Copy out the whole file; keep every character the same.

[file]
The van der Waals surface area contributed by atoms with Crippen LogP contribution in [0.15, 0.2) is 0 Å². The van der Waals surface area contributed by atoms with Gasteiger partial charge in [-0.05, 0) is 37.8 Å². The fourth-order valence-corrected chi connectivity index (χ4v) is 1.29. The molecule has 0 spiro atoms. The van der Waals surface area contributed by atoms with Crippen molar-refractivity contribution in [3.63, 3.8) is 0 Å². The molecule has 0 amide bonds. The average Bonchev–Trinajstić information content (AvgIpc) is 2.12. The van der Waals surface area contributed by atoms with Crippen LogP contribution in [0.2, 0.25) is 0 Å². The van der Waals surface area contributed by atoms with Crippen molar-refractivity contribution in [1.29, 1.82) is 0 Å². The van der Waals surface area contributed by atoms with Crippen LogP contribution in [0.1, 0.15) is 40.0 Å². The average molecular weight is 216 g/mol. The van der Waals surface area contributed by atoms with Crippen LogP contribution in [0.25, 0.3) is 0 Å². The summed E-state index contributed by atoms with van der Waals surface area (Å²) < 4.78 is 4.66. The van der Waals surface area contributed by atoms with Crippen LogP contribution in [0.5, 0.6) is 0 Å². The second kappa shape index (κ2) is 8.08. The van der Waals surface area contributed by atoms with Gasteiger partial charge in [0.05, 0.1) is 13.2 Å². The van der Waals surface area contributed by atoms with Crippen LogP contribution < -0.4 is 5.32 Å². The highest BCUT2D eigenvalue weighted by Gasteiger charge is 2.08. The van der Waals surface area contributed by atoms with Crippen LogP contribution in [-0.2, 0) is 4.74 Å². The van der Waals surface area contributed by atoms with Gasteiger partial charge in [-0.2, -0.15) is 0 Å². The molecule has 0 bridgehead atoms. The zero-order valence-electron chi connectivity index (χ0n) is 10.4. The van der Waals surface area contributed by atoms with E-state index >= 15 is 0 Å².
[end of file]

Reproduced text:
The van der Waals surface area contributed by atoms with Crippen LogP contribution in [0.15, 0.2) is 0 Å². The van der Waals surface area contributed by atoms with Gasteiger partial charge in [-0.05, 0) is 37.8 Å². The fourth-order valence-corrected chi connectivity index (χ4v) is 1.29. The molecule has 0 spiro atoms. The van der Waals surface area contributed by atoms with Crippen molar-refractivity contribution in [3.63, 3.8) is 0 Å². The molecule has 0 amide bonds. The average Bonchev–Trinajstić information content (AvgIpc) is 2.12. The van der Waals surface area contributed by atoms with Crippen LogP contribution in [0.2, 0.25) is 0 Å². The van der Waals surface area contributed by atoms with Crippen molar-refractivity contribution in [1.29, 1.82) is 0 Å². The van der Waals surface area contributed by atoms with Crippen LogP contribution in [0.1, 0.15) is 40.0 Å². The average molecular weight is 216 g/mol. The van der Waals surface area contributed by atoms with Crippen LogP contribution in [0.25, 0.3) is 0 Å². The summed E-state index contributed by atoms with van der Waals surface area (Å²) < 4.78 is 4.66. The van der Waals surface area contributed by atoms with Crippen LogP contribution in [0.5, 0.6) is 0 Å². The second kappa shape index (κ2) is 8.08. The van der Waals surface area contributed by atoms with Gasteiger partial charge in [0.05, 0.1) is 13.2 Å². The van der Waals surface area contributed by atoms with Crippen LogP contribution < -0.4 is 5.32 Å². The highest BCUT2D eigenvalue weighted by Gasteiger charge is 2.08. The van der Waals surface area contributed by atoms with Crippen LogP contribution in [-0.2, 0) is 4.74 Å². The van der Waals surface area contributed by atoms with Gasteiger partial charge in [-0.2, -0.15) is 0 Å². The molecule has 0 bridgehead atoms. The zero-order valence-electron chi connectivity index (χ0n) is 10.4. The van der Waals surface area contributed by atoms with E-state index >= 15 is 0 Å².